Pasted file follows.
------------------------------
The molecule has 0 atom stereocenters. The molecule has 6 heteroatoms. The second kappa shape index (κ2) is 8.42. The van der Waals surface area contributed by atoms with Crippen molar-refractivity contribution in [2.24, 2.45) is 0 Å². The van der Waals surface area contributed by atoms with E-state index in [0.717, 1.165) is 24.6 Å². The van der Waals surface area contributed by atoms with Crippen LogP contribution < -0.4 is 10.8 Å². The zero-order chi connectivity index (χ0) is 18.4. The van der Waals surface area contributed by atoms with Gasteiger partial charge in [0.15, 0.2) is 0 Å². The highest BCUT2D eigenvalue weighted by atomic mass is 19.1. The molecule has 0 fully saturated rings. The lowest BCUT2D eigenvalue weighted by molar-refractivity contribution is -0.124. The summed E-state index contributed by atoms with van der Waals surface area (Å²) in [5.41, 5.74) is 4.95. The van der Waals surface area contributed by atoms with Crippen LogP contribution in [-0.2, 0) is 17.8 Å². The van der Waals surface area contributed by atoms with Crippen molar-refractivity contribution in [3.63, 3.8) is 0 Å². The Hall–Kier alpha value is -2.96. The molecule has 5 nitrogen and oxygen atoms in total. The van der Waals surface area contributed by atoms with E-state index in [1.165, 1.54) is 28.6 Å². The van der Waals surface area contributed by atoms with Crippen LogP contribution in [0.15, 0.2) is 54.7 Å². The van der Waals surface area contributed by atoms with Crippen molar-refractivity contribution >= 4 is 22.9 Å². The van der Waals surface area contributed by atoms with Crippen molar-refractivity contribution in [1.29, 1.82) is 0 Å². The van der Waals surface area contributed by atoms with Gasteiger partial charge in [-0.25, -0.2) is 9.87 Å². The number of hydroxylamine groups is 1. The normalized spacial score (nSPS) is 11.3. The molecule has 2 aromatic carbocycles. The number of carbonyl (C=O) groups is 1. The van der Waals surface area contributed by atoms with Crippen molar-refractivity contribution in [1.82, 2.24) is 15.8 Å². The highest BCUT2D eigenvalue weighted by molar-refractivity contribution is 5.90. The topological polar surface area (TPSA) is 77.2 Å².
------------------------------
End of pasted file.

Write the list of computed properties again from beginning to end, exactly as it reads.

The molecule has 0 atom stereocenters. The molecule has 6 heteroatoms. The second kappa shape index (κ2) is 8.42. The van der Waals surface area contributed by atoms with Crippen molar-refractivity contribution in [2.24, 2.45) is 0 Å². The van der Waals surface area contributed by atoms with E-state index in [0.717, 1.165) is 24.6 Å². The van der Waals surface area contributed by atoms with Crippen LogP contribution < -0.4 is 10.8 Å². The zero-order chi connectivity index (χ0) is 18.4. The van der Waals surface area contributed by atoms with Gasteiger partial charge in [0.15, 0.2) is 0 Å². The highest BCUT2D eigenvalue weighted by atomic mass is 19.1. The molecule has 0 fully saturated rings. The lowest BCUT2D eigenvalue weighted by molar-refractivity contribution is -0.124. The summed E-state index contributed by atoms with van der Waals surface area (Å²) in [5.41, 5.74) is 4.95. The van der Waals surface area contributed by atoms with Crippen LogP contribution in [-0.2, 0) is 17.8 Å². The van der Waals surface area contributed by atoms with Crippen molar-refractivity contribution in [3.63, 3.8) is 0 Å². The Hall–Kier alpha value is -2.96. The molecule has 5 nitrogen and oxygen atoms in total. The van der Waals surface area contributed by atoms with E-state index in [1.165, 1.54) is 28.6 Å². The van der Waals surface area contributed by atoms with Crippen LogP contribution in [0.15, 0.2) is 54.7 Å². The van der Waals surface area contributed by atoms with Crippen molar-refractivity contribution >= 4 is 22.9 Å². The van der Waals surface area contributed by atoms with Crippen molar-refractivity contribution in [1.29, 1.82) is 0 Å². The van der Waals surface area contributed by atoms with Gasteiger partial charge in [-0.25, -0.2) is 9.87 Å². The number of hydroxylamine groups is 1. The normalized spacial score (nSPS) is 11.3. The molecule has 2 aromatic carbocycles. The number of carbonyl (C=O) groups is 1. The van der Waals surface area contributed by atoms with Crippen molar-refractivity contribution in [1.82, 2.24) is 15.8 Å². The highest BCUT2D eigenvalue weighted by molar-refractivity contribution is 5.90. The topological polar surface area (TPSA) is 77.2 Å².